Exploring your options
Along with your circle of support, your CCS will guide you into adult services with your hopes, dreams, and preferences in mind. We'll help you create a plan for life after high school based on your vision for your future. We support you in looking for meaningful work, skills training, and exploring living on your own. We understand that entering adulthood is a process, and we’re here to walk you through it.
Services and supports that may be available to you.
Meaningful Day Services
Meaningful Day Services support people who are interested in learning skills on a path to competitive integrated employment or those who are already working. Meaningful Day Services may include:
- Employment Services
- Career Exploration Services
- Community Development Services
- Day Habilitation – Traditional Services
Support Services enable people to accomplish tasks that they would normally do for themselves if they did not have a disability. Support Services may include:
- Assistive Technology
- Behavioral Support Services (BSS)
- Environmental Assessment
- Environmental Modification
- Family and Peer Mentoring Supports
- Family Caregiver Training and Empowerment
- Live-In Caregiver Supports
- Nursing Support Services
- Participant Education, Training, and Advocacy
- Personal Supports
- Remote Support Services
- Respite Care
- Support Broker
- Transition Services
- Transportation Services
- Vehicle Modifications
Residential Services are only available to people who are in immediate crisis due to loss of caregiver or elderly caregiver, risk of homelessness or eviction, or if the person has extreme behavioral concerns that put them at risk of harming themselves or others. In these situations, options may include: Community Living Group Home, Shared Living, or Supported Living.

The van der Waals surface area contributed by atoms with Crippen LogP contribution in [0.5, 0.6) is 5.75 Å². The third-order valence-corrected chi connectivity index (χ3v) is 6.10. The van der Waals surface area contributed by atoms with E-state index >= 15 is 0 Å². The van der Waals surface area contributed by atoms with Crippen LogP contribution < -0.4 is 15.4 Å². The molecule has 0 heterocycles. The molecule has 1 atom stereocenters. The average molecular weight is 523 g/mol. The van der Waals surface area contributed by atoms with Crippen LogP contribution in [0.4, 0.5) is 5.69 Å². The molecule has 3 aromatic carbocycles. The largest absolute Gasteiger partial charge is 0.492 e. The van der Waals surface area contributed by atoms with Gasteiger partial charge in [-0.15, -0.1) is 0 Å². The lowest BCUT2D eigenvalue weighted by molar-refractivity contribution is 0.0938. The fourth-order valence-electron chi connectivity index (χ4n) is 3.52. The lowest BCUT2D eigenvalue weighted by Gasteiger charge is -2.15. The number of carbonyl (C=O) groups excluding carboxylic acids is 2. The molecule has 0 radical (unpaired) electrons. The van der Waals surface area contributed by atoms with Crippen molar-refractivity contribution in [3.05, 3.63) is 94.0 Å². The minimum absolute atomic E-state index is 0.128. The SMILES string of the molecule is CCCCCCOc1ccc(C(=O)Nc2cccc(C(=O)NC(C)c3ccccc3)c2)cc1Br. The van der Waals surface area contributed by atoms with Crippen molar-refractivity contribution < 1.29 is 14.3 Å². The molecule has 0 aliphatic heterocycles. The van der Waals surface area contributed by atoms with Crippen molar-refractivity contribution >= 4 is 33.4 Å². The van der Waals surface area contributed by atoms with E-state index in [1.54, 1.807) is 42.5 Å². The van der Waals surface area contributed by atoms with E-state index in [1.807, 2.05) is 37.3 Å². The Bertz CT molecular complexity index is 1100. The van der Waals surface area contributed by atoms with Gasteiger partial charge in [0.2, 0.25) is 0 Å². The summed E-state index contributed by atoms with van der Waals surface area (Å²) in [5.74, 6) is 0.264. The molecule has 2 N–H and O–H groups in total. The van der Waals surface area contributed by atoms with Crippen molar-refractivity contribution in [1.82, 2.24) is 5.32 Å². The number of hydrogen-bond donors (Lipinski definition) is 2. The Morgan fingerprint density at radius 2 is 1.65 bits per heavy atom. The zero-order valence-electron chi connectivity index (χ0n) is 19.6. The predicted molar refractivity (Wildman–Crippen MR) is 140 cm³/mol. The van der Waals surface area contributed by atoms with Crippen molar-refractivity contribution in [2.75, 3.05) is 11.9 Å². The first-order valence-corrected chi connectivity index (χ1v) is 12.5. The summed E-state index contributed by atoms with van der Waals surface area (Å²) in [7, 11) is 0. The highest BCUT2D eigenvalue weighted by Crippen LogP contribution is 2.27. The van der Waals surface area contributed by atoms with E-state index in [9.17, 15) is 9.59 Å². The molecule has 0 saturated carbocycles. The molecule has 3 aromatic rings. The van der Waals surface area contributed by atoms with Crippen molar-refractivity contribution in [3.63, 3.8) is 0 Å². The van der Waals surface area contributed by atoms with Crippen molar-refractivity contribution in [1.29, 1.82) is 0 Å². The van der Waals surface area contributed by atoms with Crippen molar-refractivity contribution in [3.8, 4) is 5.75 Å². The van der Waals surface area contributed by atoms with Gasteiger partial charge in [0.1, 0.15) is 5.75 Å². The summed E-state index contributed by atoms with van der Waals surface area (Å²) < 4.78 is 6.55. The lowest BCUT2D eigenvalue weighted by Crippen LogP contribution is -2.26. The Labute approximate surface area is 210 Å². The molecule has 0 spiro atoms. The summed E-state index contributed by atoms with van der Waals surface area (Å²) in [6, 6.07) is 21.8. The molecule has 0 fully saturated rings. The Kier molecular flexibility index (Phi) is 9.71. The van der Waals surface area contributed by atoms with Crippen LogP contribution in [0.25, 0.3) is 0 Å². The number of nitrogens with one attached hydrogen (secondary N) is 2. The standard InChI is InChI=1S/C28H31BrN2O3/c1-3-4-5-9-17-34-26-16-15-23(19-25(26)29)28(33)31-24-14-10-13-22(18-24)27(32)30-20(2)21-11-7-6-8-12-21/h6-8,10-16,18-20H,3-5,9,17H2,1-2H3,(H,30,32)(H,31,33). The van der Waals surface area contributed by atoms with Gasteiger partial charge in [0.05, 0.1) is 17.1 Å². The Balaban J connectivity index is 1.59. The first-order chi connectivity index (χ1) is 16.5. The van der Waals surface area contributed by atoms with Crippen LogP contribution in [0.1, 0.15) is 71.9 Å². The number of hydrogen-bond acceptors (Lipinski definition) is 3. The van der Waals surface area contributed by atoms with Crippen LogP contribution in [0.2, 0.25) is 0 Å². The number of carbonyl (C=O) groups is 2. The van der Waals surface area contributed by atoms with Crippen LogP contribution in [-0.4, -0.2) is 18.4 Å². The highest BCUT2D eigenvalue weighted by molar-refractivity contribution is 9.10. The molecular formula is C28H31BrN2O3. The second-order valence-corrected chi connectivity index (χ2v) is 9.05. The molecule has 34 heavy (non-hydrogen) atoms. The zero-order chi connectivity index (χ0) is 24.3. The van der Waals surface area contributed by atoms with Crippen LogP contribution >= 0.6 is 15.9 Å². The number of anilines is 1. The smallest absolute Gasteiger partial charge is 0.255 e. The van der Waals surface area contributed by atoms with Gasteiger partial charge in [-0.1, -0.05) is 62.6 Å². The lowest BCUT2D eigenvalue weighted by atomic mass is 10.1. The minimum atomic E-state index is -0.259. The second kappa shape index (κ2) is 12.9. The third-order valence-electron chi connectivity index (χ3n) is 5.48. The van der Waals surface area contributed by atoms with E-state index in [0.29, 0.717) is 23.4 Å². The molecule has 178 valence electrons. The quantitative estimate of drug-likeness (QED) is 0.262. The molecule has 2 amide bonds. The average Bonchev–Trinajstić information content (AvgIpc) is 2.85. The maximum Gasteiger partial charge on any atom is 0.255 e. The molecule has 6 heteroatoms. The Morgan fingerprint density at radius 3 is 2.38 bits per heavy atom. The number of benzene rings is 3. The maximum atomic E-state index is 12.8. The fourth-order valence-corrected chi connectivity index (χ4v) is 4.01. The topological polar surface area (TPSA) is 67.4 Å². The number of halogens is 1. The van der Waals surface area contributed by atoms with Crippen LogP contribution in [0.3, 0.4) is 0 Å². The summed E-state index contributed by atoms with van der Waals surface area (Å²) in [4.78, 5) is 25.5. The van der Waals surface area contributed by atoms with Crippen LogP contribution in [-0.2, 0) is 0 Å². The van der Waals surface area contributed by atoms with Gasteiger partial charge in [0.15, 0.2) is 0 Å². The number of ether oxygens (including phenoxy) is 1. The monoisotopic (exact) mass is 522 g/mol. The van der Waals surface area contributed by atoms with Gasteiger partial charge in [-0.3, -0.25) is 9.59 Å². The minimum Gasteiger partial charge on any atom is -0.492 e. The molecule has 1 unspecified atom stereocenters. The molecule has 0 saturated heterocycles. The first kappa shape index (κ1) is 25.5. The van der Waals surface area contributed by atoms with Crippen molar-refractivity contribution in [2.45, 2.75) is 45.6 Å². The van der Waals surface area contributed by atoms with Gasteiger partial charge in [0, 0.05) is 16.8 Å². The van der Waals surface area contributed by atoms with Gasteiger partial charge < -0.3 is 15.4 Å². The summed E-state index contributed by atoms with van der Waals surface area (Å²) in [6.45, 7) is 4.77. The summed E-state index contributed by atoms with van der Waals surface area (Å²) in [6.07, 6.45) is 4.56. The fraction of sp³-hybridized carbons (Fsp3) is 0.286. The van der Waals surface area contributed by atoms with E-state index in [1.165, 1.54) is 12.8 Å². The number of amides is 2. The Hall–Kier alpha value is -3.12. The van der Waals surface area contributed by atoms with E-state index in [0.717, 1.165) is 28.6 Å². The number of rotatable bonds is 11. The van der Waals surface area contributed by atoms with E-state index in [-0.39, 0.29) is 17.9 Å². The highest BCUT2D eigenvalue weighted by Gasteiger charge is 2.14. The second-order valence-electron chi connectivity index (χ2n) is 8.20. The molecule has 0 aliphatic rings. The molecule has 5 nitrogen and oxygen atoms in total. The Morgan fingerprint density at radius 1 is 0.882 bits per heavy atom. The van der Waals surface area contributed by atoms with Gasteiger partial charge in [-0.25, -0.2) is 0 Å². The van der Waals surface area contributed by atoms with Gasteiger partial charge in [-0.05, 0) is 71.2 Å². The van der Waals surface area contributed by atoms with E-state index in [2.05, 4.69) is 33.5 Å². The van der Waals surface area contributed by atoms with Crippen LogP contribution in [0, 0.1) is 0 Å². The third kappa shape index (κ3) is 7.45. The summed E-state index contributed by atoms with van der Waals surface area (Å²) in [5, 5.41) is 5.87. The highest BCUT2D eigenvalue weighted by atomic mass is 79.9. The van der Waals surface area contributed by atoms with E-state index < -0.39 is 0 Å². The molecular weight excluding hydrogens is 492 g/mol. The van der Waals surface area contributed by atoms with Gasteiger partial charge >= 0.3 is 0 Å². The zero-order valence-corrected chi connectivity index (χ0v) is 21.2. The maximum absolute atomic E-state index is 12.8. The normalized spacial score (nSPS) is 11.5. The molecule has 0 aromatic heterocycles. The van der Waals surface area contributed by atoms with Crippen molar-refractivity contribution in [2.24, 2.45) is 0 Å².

Connecting you to services
Once you’ve identified the services and supports that fit your needs, wants and goals, the next step is getting connected to them. Your CCS has experience with the application processes and will support you in gathering, preparing, and submitting the paperwork and documentation you need to apply to receive services and supports. Agencies and programs that support transition include:
- Developmental Disabilities Administration (DDA)
- Division of Rehabilitation Services (DORS)
- Medical Assistance (MA)
- Social Security Administration (SSA/SSI)
Connecting you to providers
There are many different agencies licensed to provide residential and day services through the Developmental Disabilities Administration (DDA). We recommend that you visit and interview at least 3 to 4 adult service providers during your transition planning process. Your CCS will provide information about all the providers available so you can choose the one that works best for you.
Check out A Guide to Choosing Your Provider for some questions to help you consider what's important to you as you begin your search.
6 Tips for a Smooth Transition
- START EARLY! Transition planning begins as early as age 14. To get started: include a transition plan in your IEP, apply for DDA services, and contact DORS.
- GET ORGANIZED! Create a transition portfolio - gather paperwork for your applications and provider visits, such as: birth certificate, financial documents, medical records, and school records. Your CCS can help you determine what is needed.
- EXPLORE! Attend a variety of transition events, fairs, and information sessions both online and in your community. Ask your school for information and, of course, talk to your CCS!
- IT'S OKAY TO BE CHOOSY! We recommend visiting and interviewing at least 3 to 4 DDA adult service providers in your local area before you make your selection. See our Guide for Choosing a Provider.
- YOU'RE GOING PLACES! Apply for a Maryland Photo ID card and consider your transportation needs; if appropriate, apply for MetroAccess or MTA MobilityLink (paratransit services).
- DID YOU KNOW? Most community colleges have a Disabilities Support Services Department. Community college courses are not just for those students pursuing a degree either. You can also take non-credit courses that could lead to careers and/or certifications.